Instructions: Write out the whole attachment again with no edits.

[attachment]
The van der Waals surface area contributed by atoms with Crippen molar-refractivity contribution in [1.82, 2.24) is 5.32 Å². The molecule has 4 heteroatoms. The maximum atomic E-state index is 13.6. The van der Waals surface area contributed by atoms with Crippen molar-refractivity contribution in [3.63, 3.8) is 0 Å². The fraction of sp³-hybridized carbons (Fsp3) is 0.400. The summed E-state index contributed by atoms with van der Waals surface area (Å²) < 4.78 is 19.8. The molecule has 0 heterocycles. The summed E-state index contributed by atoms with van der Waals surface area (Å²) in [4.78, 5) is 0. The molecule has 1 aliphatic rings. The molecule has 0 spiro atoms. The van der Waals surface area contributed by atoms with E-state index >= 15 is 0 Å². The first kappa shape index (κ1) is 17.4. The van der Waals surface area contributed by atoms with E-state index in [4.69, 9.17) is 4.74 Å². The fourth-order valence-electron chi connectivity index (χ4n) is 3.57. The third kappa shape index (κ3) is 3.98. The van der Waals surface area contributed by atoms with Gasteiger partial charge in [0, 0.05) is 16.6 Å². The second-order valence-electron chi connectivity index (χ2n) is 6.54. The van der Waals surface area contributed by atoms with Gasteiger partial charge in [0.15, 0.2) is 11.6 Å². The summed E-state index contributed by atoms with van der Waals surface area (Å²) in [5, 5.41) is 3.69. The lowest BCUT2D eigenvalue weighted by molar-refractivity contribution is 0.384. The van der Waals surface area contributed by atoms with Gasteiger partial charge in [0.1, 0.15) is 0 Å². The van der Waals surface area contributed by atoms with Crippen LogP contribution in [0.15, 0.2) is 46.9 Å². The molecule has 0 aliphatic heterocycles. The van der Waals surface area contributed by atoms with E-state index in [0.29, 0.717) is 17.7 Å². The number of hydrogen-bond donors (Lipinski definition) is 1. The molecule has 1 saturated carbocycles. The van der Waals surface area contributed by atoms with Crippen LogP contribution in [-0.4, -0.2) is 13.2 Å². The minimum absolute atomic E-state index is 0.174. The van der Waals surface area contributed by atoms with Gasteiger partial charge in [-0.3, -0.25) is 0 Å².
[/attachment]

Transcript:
The van der Waals surface area contributed by atoms with Crippen molar-refractivity contribution in [1.82, 2.24) is 5.32 Å². The molecule has 4 heteroatoms. The maximum atomic E-state index is 13.6. The van der Waals surface area contributed by atoms with Crippen molar-refractivity contribution in [3.63, 3.8) is 0 Å². The fraction of sp³-hybridized carbons (Fsp3) is 0.400. The summed E-state index contributed by atoms with van der Waals surface area (Å²) < 4.78 is 19.8. The molecule has 0 heterocycles. The summed E-state index contributed by atoms with van der Waals surface area (Å²) in [4.78, 5) is 0. The molecule has 1 aliphatic rings. The molecule has 0 spiro atoms. The van der Waals surface area contributed by atoms with E-state index >= 15 is 0 Å². The first kappa shape index (κ1) is 17.4. The van der Waals surface area contributed by atoms with E-state index in [4.69, 9.17) is 4.74 Å². The fourth-order valence-electron chi connectivity index (χ4n) is 3.57. The third kappa shape index (κ3) is 3.98. The van der Waals surface area contributed by atoms with Gasteiger partial charge in [0, 0.05) is 16.6 Å². The second-order valence-electron chi connectivity index (χ2n) is 6.54. The van der Waals surface area contributed by atoms with Gasteiger partial charge in [0.15, 0.2) is 11.6 Å². The summed E-state index contributed by atoms with van der Waals surface area (Å²) in [5, 5.41) is 3.69. The lowest BCUT2D eigenvalue weighted by molar-refractivity contribution is 0.384. The van der Waals surface area contributed by atoms with Gasteiger partial charge in [0.1, 0.15) is 0 Å². The van der Waals surface area contributed by atoms with Crippen LogP contribution in [0.15, 0.2) is 46.9 Å². The molecule has 0 aliphatic heterocycles. The van der Waals surface area contributed by atoms with E-state index in [0.29, 0.717) is 17.7 Å². The number of hydrogen-bond donors (Lipinski definition) is 1. The molecule has 1 saturated carbocycles. The van der Waals surface area contributed by atoms with Crippen LogP contribution in [-0.4, -0.2) is 13.2 Å². The minimum absolute atomic E-state index is 0.174. The van der Waals surface area contributed by atoms with Gasteiger partial charge in [-0.3, -0.25) is 0 Å².